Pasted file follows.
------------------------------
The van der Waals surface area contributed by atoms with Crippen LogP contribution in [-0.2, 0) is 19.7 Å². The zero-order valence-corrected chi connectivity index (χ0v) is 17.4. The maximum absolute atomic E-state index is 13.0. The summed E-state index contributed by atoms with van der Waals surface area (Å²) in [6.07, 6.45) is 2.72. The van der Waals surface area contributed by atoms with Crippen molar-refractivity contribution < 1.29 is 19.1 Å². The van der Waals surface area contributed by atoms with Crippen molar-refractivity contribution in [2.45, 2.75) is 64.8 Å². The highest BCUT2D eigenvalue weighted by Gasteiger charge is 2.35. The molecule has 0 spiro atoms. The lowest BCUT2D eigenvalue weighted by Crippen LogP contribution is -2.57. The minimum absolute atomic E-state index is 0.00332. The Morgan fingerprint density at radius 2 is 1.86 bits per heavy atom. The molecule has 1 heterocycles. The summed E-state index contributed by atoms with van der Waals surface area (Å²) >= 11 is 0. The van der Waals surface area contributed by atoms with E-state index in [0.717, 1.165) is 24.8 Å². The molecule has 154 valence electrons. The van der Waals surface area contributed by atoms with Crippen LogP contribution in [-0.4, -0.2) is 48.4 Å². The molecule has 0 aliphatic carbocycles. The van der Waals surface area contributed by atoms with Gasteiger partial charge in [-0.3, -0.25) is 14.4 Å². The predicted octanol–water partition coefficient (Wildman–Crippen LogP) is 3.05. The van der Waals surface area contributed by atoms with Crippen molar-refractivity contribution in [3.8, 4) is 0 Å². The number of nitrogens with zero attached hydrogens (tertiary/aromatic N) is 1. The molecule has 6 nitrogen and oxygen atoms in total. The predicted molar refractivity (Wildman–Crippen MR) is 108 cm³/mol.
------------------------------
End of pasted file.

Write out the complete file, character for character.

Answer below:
The van der Waals surface area contributed by atoms with Crippen LogP contribution in [-0.2, 0) is 19.7 Å². The zero-order valence-corrected chi connectivity index (χ0v) is 17.4. The maximum absolute atomic E-state index is 13.0. The summed E-state index contributed by atoms with van der Waals surface area (Å²) in [6.07, 6.45) is 2.72. The van der Waals surface area contributed by atoms with Crippen molar-refractivity contribution < 1.29 is 19.1 Å². The van der Waals surface area contributed by atoms with Crippen molar-refractivity contribution in [2.45, 2.75) is 64.8 Å². The highest BCUT2D eigenvalue weighted by Gasteiger charge is 2.35. The molecule has 0 spiro atoms. The lowest BCUT2D eigenvalue weighted by Crippen LogP contribution is -2.57. The minimum absolute atomic E-state index is 0.00332. The Morgan fingerprint density at radius 2 is 1.86 bits per heavy atom. The molecule has 1 heterocycles. The summed E-state index contributed by atoms with van der Waals surface area (Å²) >= 11 is 0. The van der Waals surface area contributed by atoms with E-state index in [0.717, 1.165) is 24.8 Å². The molecule has 154 valence electrons. The van der Waals surface area contributed by atoms with Crippen LogP contribution in [-0.4, -0.2) is 48.4 Å². The molecule has 0 aliphatic carbocycles. The van der Waals surface area contributed by atoms with Gasteiger partial charge in [-0.3, -0.25) is 14.4 Å². The predicted octanol–water partition coefficient (Wildman–Crippen LogP) is 3.05. The van der Waals surface area contributed by atoms with Crippen molar-refractivity contribution in [3.8, 4) is 0 Å². The number of nitrogens with zero attached hydrogens (tertiary/aromatic N) is 1. The molecule has 6 nitrogen and oxygen atoms in total. The predicted molar refractivity (Wildman–Crippen MR) is 108 cm³/mol.